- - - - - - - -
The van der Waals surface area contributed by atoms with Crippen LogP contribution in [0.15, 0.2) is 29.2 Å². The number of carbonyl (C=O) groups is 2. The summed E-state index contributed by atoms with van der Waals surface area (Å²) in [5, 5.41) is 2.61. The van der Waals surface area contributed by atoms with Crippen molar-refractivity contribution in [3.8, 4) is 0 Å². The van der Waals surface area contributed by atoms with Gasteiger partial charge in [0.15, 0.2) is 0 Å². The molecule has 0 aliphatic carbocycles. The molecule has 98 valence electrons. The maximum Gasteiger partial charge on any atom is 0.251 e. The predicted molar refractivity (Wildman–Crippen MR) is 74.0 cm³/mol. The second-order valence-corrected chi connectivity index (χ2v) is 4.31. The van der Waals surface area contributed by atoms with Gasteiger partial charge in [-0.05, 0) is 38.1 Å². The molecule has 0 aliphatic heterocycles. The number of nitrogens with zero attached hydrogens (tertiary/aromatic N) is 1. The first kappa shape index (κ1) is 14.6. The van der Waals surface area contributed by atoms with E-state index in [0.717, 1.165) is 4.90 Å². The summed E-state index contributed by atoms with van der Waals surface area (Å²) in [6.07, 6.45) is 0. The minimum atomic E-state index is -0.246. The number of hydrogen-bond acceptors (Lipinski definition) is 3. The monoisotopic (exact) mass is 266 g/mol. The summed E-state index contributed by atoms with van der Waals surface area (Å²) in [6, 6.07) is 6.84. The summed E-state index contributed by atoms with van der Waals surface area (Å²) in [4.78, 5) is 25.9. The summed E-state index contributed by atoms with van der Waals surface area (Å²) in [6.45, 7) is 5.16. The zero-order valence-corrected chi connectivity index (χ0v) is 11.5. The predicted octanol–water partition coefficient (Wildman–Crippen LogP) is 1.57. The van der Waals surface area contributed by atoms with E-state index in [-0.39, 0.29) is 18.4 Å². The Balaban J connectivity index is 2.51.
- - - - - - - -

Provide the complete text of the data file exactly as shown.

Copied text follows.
The van der Waals surface area contributed by atoms with Crippen LogP contribution in [0.15, 0.2) is 29.2 Å². The number of carbonyl (C=O) groups is 2. The summed E-state index contributed by atoms with van der Waals surface area (Å²) in [5, 5.41) is 2.61. The van der Waals surface area contributed by atoms with Crippen molar-refractivity contribution in [3.8, 4) is 0 Å². The van der Waals surface area contributed by atoms with Gasteiger partial charge in [0.15, 0.2) is 0 Å². The molecule has 0 aliphatic carbocycles. The molecule has 98 valence electrons. The maximum Gasteiger partial charge on any atom is 0.251 e. The predicted molar refractivity (Wildman–Crippen MR) is 74.0 cm³/mol. The second-order valence-corrected chi connectivity index (χ2v) is 4.31. The van der Waals surface area contributed by atoms with Gasteiger partial charge in [-0.05, 0) is 38.1 Å². The molecule has 0 aliphatic heterocycles. The number of nitrogens with zero attached hydrogens (tertiary/aromatic N) is 1. The first kappa shape index (κ1) is 14.6. The van der Waals surface area contributed by atoms with E-state index in [0.717, 1.165) is 4.90 Å². The summed E-state index contributed by atoms with van der Waals surface area (Å²) in [6.07, 6.45) is 0. The minimum atomic E-state index is -0.246. The number of hydrogen-bond acceptors (Lipinski definition) is 3. The monoisotopic (exact) mass is 266 g/mol. The summed E-state index contributed by atoms with van der Waals surface area (Å²) in [6, 6.07) is 6.84. The summed E-state index contributed by atoms with van der Waals surface area (Å²) in [4.78, 5) is 25.9. The summed E-state index contributed by atoms with van der Waals surface area (Å²) in [6.45, 7) is 5.16. The zero-order valence-corrected chi connectivity index (χ0v) is 11.5. The predicted octanol–water partition coefficient (Wildman–Crippen LogP) is 1.57. The van der Waals surface area contributed by atoms with E-state index in [-0.39, 0.29) is 18.4 Å². The Balaban J connectivity index is 2.51.